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    • Sunday service - Holy Communion October 2, 2022 at 9:30 am – 11:00 am Grace Church 215 Pleasant Street, Sheldon, VT Website: www.gracechurchsheldon.orgTime:  09:30 AM Eastern Time (US and Canada)        Every week on Sun.Join Zoom Meetinghttps://us02web.zoom.us/j/83929911344?pwd=alZQTWZMN0ZkWFFPS1hmNjNkZkU2UT09Meeting ID: 839 2991 1344Password: Call for detailsOne tap mobile+13126266799,,83929911344#,,1#,816603# US (Chicago)+19294362866,,83929911344#,,1#,816603# US (New York)Dial by your location        +1 312 626 6799 US (Chicago)        +1 929 436 2866 US (New York)Meeting ID:…
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Advent 4B RCL December 24, 2017

Isaiah 11:1-1
Psalm 72:1-7, 18-19
Romans 16:25-17
Luke 1:26-38

Today, because we are thinking about Mary, the Mother of Jesus, we are also going to think about giving birth to Jesus.

Meister Eckhart wrote, “What good is it to me if Mary gave birth to the son of God fourteen hundred years ago and I do not also give birth to the son of God in my time and in my culture?”

Francis of Assisi wrote,
“We are the mother of Christ when we carry him in our heart and body by love and a pure and sincere conscience. And we give birth to him through our holy works which ought to shine on others by our example.”

Mechtild of Magdeburg wrote, “Mary, you birthed to earth your son. You birthed the son of God from heaven by breathing the Spirit of God.”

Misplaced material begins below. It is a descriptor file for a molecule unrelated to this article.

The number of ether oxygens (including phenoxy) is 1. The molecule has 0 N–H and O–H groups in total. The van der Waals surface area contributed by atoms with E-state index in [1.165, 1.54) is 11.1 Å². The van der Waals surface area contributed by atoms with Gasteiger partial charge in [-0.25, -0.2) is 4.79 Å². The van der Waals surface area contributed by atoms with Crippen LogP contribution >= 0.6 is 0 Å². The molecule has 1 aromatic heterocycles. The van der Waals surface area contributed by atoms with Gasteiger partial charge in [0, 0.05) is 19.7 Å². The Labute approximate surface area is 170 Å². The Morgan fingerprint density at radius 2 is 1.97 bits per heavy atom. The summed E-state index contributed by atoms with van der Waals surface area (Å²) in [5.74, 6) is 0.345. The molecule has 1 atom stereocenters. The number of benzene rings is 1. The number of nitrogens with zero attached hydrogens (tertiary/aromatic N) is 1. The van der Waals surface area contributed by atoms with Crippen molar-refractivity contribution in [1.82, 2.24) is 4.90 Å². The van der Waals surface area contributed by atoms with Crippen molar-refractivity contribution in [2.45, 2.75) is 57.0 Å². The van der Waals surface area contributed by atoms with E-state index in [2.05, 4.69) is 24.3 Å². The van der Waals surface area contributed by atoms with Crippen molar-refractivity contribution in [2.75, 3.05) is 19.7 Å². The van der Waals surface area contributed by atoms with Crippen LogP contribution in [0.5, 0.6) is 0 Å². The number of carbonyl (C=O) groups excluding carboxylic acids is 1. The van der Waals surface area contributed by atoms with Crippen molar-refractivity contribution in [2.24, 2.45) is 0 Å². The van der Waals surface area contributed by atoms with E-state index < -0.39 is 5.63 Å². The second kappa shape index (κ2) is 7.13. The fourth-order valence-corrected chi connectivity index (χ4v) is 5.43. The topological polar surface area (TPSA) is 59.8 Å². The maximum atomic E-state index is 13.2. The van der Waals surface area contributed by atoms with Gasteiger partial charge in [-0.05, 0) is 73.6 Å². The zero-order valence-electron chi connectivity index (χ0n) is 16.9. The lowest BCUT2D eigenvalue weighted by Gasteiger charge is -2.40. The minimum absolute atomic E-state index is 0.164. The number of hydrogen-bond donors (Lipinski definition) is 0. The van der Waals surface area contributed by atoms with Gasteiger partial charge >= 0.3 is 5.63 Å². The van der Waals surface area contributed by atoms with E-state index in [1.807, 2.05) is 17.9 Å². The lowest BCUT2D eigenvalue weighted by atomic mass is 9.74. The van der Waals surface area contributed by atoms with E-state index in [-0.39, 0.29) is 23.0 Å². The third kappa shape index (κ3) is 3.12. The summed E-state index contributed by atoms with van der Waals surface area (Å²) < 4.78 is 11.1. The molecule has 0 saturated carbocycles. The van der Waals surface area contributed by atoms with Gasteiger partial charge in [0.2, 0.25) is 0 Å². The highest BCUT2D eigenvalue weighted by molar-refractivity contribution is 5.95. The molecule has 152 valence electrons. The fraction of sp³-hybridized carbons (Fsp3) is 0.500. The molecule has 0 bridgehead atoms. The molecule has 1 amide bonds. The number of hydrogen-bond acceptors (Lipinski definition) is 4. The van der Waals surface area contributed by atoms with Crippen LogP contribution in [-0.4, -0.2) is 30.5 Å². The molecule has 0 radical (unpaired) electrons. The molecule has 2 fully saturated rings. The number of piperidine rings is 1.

And, once again, Meister Eckhart: “We are all meant to be mothers of God, for God is always needing to be born.”

Here we are beholding a paradoxical, mysterious truth that takes us right into the heart of God—beyond the prison of logic, beyond our tendency to go to our frontal cortex and limit God’s truth.

We are all called to give birth to God. We have a wonderful example, a courageous, wise young woman named Mary. The angel Gabriel told her she was going to give birth to the Son of God. He also told her that her cousin Elizabeth was going to have a baby in her old age. And Mary had the wisdom and the presence of mind to go and visit Elizabeth. She went to offer and receive support on this life-changing, world-changing journey they were now making, a journey that would change millions of lives including ours.